Households could be forced to find an extra $1400 for non-electric hot water under Labor green scheme expansion
I have had experience with both types of gas hot water systems and they are all prone to blowing out when it is windy -- which is hugely pesky
HOUSEHOLDS could be forced to find an extra $1400 for hot water under a massive expansion of another federal Labor green scheme.
The state government has warned that some families could struggle to comply with the little-known scheme, which bans electric systems in favour of expensive solar units and other systems.
NSW families will most likely have to pay $1.7 billion over the 10-year life of the scheme.
Under the second phase of the plan, about 70 per cent of NSW households will have to find up to $1400 for new solar, heat pump or gas systems if their energy-intensive electric hot water units break down and can't be repaired.
A spokeswoman for the Parliamentary Secretary for Climate Change and Energy Efficiency said the scheme would help the "hot water industry to move to a low emission future" within 10 years.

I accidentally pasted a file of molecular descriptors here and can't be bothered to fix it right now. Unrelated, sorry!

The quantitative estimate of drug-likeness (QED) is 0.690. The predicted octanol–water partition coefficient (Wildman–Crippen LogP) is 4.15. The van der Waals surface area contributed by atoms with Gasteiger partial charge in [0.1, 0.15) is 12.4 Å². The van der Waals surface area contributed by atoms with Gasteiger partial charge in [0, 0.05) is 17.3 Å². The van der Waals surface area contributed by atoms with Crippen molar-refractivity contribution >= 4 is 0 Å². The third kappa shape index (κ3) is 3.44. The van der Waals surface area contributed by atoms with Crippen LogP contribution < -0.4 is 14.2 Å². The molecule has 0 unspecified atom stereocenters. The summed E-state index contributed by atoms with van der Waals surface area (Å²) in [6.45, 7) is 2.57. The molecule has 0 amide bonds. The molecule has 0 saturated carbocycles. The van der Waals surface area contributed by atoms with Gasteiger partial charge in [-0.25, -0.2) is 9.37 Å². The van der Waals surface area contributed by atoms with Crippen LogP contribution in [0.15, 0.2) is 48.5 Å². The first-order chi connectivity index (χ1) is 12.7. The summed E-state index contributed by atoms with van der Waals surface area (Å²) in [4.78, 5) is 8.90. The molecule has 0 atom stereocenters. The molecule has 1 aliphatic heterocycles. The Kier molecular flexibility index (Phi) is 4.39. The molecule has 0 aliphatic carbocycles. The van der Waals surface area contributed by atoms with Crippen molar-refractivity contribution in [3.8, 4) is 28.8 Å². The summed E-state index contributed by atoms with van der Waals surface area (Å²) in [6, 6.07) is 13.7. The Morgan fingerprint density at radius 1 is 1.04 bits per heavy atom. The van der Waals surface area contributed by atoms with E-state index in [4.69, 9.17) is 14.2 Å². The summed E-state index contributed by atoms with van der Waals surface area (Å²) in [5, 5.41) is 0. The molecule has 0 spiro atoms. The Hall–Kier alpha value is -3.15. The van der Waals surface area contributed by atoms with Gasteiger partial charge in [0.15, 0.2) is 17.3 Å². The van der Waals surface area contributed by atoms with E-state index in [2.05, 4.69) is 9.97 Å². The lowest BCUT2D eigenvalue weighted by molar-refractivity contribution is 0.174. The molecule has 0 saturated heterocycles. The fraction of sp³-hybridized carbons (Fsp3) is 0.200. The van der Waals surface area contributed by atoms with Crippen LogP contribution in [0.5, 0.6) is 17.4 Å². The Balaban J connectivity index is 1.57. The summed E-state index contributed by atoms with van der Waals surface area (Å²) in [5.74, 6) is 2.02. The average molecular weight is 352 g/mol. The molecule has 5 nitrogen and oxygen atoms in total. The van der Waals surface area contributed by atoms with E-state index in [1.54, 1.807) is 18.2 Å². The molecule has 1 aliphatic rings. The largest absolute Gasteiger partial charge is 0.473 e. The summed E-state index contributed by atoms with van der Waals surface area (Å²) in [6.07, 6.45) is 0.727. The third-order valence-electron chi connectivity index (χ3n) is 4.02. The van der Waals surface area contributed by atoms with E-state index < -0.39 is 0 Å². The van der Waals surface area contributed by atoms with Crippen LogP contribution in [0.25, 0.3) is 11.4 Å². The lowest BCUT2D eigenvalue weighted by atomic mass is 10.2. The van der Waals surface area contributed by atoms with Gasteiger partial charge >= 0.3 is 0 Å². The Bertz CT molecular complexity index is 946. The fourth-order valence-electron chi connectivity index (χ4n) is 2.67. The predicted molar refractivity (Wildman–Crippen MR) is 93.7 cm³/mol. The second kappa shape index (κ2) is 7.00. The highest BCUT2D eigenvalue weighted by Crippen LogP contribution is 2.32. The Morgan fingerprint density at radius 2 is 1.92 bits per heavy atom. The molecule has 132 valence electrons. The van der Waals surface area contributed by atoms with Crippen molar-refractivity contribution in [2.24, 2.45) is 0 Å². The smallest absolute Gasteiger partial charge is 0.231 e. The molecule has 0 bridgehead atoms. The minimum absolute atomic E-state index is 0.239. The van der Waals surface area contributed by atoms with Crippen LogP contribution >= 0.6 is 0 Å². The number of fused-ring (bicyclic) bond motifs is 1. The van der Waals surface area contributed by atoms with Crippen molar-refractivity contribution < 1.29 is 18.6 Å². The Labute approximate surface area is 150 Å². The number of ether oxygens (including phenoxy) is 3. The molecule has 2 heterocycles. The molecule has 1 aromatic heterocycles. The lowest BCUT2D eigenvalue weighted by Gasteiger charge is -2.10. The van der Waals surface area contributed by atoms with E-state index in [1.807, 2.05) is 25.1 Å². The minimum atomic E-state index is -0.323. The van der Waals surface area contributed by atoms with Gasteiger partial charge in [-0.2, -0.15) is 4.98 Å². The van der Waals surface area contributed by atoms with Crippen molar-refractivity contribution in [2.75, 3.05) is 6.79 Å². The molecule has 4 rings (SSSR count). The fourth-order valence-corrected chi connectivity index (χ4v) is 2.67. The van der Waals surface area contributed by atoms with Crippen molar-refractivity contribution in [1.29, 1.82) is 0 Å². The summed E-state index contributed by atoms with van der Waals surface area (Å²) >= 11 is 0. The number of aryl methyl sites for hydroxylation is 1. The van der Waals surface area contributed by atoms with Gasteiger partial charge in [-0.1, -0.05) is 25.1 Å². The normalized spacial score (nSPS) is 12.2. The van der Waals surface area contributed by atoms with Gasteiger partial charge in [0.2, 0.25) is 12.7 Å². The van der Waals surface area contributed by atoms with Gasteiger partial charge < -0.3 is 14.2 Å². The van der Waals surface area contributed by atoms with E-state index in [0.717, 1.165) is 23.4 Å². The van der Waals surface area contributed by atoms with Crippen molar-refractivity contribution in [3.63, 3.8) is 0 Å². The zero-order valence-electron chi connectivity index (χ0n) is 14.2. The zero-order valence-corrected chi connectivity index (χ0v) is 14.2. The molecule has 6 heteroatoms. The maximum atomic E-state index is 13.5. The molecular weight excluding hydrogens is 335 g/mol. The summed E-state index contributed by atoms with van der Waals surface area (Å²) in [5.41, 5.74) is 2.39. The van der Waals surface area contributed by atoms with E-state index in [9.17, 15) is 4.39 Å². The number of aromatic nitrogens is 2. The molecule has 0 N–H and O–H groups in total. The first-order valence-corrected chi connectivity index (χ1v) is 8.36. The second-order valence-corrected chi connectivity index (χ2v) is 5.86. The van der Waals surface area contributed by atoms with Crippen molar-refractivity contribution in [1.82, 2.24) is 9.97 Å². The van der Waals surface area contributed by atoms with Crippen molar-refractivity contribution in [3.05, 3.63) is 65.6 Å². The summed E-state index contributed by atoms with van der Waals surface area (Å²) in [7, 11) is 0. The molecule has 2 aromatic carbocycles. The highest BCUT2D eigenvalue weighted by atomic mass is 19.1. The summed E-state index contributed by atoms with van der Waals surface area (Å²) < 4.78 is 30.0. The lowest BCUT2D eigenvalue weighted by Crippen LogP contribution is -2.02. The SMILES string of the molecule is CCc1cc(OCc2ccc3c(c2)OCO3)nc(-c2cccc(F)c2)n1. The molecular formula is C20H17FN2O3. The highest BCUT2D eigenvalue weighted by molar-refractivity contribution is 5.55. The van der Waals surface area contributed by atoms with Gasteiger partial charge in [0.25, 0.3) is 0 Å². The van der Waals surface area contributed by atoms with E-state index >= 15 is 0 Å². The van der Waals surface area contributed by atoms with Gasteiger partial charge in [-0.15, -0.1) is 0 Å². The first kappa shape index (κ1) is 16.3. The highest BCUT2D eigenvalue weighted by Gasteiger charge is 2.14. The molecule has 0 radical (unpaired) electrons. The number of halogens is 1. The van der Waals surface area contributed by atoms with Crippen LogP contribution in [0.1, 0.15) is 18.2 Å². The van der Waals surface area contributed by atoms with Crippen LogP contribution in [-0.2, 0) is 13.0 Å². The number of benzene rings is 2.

Phase one of the scheme started last year, when electric water heaters were banned from being installed in new detached, terrace or town houses.
Phase two, which extends the ban to existing homes, was slated for next year but is likely to be delayed because the majority of households that rely on electric hot water systems do not have access to reticulated natural gas and only 7 per cent have solar.
The scheme was greeted with caution yesterday. "Before making a decision on implementation in NSW we need to be satisfied that the industry has a clearly demonstrated capacity to supply and install alternative technologies and that there are means available to assist lower income householders to manage the higher upfront costs of a solar or heat pump systems, where gas is unavailable," a NSW Office of Environment and Heritage spokeswoman said.
Industry bosses said plumbers need more training before the program is fully rolled out. "You can't just remove hot water systems without there being greater access and availability of gas as a cheaper alternative to going solar," Master Plumbers Association chief executive officer Paul Naylor said.
The Clean Energy Council said substantial rebates would need to be provided, backed by a strong educational campaign, to ensure households did not simply install the cheapest system with no environmental benefits.